See more from this Session: Plant Breeding and Genetics Graduate Poster Competition
Tuesday, October 18, 2011
Henry Gonzalez Convention Center, Hall C, Street Level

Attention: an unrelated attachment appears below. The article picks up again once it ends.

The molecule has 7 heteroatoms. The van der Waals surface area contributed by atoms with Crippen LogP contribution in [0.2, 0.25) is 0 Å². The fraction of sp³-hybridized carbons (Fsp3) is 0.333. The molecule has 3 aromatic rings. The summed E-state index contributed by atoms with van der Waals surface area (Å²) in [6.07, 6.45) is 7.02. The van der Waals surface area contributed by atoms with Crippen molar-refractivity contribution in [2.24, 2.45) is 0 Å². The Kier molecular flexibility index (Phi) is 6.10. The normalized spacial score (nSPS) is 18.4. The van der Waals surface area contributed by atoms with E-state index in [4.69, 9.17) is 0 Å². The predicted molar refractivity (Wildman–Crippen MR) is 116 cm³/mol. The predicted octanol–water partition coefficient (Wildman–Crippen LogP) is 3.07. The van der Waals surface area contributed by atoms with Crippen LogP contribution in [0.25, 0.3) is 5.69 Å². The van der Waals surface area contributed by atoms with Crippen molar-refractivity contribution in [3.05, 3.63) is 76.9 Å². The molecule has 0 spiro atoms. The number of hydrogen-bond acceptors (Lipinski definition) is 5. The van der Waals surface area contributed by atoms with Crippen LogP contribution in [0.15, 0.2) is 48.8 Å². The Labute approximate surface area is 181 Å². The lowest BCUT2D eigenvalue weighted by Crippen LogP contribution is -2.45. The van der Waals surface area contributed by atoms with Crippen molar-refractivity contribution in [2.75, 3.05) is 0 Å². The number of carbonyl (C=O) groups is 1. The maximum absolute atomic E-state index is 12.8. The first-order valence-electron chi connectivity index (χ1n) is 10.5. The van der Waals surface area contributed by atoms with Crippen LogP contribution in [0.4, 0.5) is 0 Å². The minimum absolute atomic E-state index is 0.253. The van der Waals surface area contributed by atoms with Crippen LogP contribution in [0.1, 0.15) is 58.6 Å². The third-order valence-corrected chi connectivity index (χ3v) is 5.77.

Induced mutagenesis can be a valuable tool for the purpose of: 1) creating novel variation for a particular trait of interest, and 2) studying the role of genes in functional genomics research. Fast-neutron bombardment typically generates chromosomal deletions, effectively knocking out the function of the gene or genes within the deleted region. The size and frequency of deletions within an individual depend, in part, on the radiation dose to which a seed is exposed. A soybean [Glycine max (L.) Merr.] fast-neutron population development project was initiated in 2007 for the purpose of providing the soybean community with a valuable resource for genetic research. The objective of the present research was to screen thousands of mutant lines from the population for the purpose of identifying individuals that differ in seed composition characteristics relative to the wild type (WT, M92-220; ~40% protein, ~20% oil). Over 10,000 lines were evaluated for unique compositional variation via near infrared spectroscopy. The initial screen identified 308 lines that exhibited a phenotype of interest. Through further testing, 7 mutant lines were identified as having stable, robust compositional phenotypes over multiple environments. The 7 mutant lines varied by 16.1 percentage points in protein concentration (-11% to +5.1%, relative to WT) and 5.6 percentage points in oil concentration (-3.6% to +2%). To determine the sites of induced genomic modification contributing to the protein and oil phenotypes, microarray-based comparative genome hybridization experiments were carried out. As expected, the majority of the mutations were deletions. Size of deleted segments ranged from 1 -1800 kb with an average of 2.4 mutations per mutant line. Backross and outcross populations have been developed and mapping experiments are underway to determine if significant QTL (from mapping) correspond to the genomic locations of the deletions.